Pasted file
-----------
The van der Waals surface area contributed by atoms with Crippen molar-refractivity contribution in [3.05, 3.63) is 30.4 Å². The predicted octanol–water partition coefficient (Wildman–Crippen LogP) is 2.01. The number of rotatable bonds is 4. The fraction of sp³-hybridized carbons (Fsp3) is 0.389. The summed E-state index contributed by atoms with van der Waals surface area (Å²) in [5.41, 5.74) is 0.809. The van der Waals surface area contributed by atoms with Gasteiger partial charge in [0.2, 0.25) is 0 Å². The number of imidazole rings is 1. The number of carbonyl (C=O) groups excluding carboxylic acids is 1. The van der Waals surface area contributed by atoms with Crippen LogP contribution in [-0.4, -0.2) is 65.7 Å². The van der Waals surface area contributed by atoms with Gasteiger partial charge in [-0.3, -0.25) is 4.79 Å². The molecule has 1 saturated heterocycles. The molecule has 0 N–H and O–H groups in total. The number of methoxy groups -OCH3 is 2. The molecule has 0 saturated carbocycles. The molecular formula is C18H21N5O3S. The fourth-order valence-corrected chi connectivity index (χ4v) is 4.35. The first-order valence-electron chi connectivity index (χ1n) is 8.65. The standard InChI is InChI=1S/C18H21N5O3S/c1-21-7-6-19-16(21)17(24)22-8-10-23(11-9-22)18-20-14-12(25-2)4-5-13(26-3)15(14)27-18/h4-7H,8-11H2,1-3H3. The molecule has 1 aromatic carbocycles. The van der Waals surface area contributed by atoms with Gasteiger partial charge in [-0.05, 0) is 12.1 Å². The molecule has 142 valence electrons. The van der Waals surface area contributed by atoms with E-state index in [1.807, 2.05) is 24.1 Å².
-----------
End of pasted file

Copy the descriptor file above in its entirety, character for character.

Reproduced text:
The van der Waals surface area contributed by atoms with Crippen molar-refractivity contribution in [3.05, 3.63) is 30.4 Å². The predicted octanol–water partition coefficient (Wildman–Crippen LogP) is 2.01. The number of rotatable bonds is 4. The fraction of sp³-hybridized carbons (Fsp3) is 0.389. The summed E-state index contributed by atoms with van der Waals surface area (Å²) in [5.41, 5.74) is 0.809. The van der Waals surface area contributed by atoms with Gasteiger partial charge in [0.2, 0.25) is 0 Å². The number of imidazole rings is 1. The number of carbonyl (C=O) groups excluding carboxylic acids is 1. The van der Waals surface area contributed by atoms with Crippen LogP contribution in [-0.4, -0.2) is 65.7 Å². The van der Waals surface area contributed by atoms with Gasteiger partial charge in [-0.3, -0.25) is 4.79 Å². The molecule has 1 saturated heterocycles. The molecule has 0 N–H and O–H groups in total. The number of methoxy groups -OCH3 is 2. The molecule has 0 saturated carbocycles. The molecular formula is C18H21N5O3S. The fourth-order valence-corrected chi connectivity index (χ4v) is 4.35. The first-order valence-electron chi connectivity index (χ1n) is 8.65. The standard InChI is InChI=1S/C18H21N5O3S/c1-21-7-6-19-16(21)17(24)22-8-10-23(11-9-22)18-20-14-12(25-2)4-5-13(26-3)15(14)27-18/h4-7H,8-11H2,1-3H3. The molecule has 1 aromatic carbocycles. The van der Waals surface area contributed by atoms with Gasteiger partial charge in [-0.05, 0) is 12.1 Å². The molecule has 142 valence electrons. The van der Waals surface area contributed by atoms with E-state index in [1.807, 2.05) is 24.1 Å².